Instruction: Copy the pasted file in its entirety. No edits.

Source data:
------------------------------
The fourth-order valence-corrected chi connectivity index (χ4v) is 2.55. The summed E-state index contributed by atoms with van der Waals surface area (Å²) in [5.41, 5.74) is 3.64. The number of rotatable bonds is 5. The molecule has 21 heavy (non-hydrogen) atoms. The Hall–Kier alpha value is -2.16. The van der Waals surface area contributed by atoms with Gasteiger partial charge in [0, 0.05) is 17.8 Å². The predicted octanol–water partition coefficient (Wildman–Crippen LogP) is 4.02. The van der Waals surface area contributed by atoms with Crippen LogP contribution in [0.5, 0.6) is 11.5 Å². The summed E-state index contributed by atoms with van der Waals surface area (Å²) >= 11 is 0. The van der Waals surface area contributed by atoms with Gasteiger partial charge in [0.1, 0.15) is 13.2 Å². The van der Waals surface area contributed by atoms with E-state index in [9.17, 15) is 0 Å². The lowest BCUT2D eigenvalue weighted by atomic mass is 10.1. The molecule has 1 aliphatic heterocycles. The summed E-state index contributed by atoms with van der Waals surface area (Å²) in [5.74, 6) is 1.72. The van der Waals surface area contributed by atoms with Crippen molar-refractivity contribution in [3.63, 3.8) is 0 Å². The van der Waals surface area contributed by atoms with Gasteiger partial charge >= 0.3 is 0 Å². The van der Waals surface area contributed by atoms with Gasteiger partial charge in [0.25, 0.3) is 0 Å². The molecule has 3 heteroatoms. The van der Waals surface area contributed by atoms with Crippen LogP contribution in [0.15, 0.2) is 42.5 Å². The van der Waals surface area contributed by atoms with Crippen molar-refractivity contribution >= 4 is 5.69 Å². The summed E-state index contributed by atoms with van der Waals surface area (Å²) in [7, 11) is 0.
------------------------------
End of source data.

The fourth-order valence-corrected chi connectivity index (χ4v) is 2.55. The summed E-state index contributed by atoms with van der Waals surface area (Å²) in [5.41, 5.74) is 3.64. The number of rotatable bonds is 5. The molecule has 21 heavy (non-hydrogen) atoms. The Hall–Kier alpha value is -2.16. The van der Waals surface area contributed by atoms with Gasteiger partial charge in [0, 0.05) is 17.8 Å². The predicted octanol–water partition coefficient (Wildman–Crippen LogP) is 4.02. The van der Waals surface area contributed by atoms with Crippen LogP contribution in [0.5, 0.6) is 11.5 Å². The summed E-state index contributed by atoms with van der Waals surface area (Å²) >= 11 is 0. The van der Waals surface area contributed by atoms with Gasteiger partial charge in [0.1, 0.15) is 13.2 Å². The van der Waals surface area contributed by atoms with E-state index in [9.17, 15) is 0 Å². The lowest BCUT2D eigenvalue weighted by atomic mass is 10.1. The molecule has 1 aliphatic heterocycles. The summed E-state index contributed by atoms with van der Waals surface area (Å²) in [5.74, 6) is 1.72. The van der Waals surface area contributed by atoms with Crippen molar-refractivity contribution in [3.63, 3.8) is 0 Å². The van der Waals surface area contributed by atoms with Gasteiger partial charge >= 0.3 is 0 Å². The van der Waals surface area contributed by atoms with Gasteiger partial charge in [0.25, 0.3) is 0 Å². The molecule has 3 heteroatoms. The van der Waals surface area contributed by atoms with Crippen LogP contribution in [0.15, 0.2) is 42.5 Å². The van der Waals surface area contributed by atoms with Crippen molar-refractivity contribution >= 4 is 5.69 Å². The summed E-state index contributed by atoms with van der Waals surface area (Å²) in [7, 11) is 0.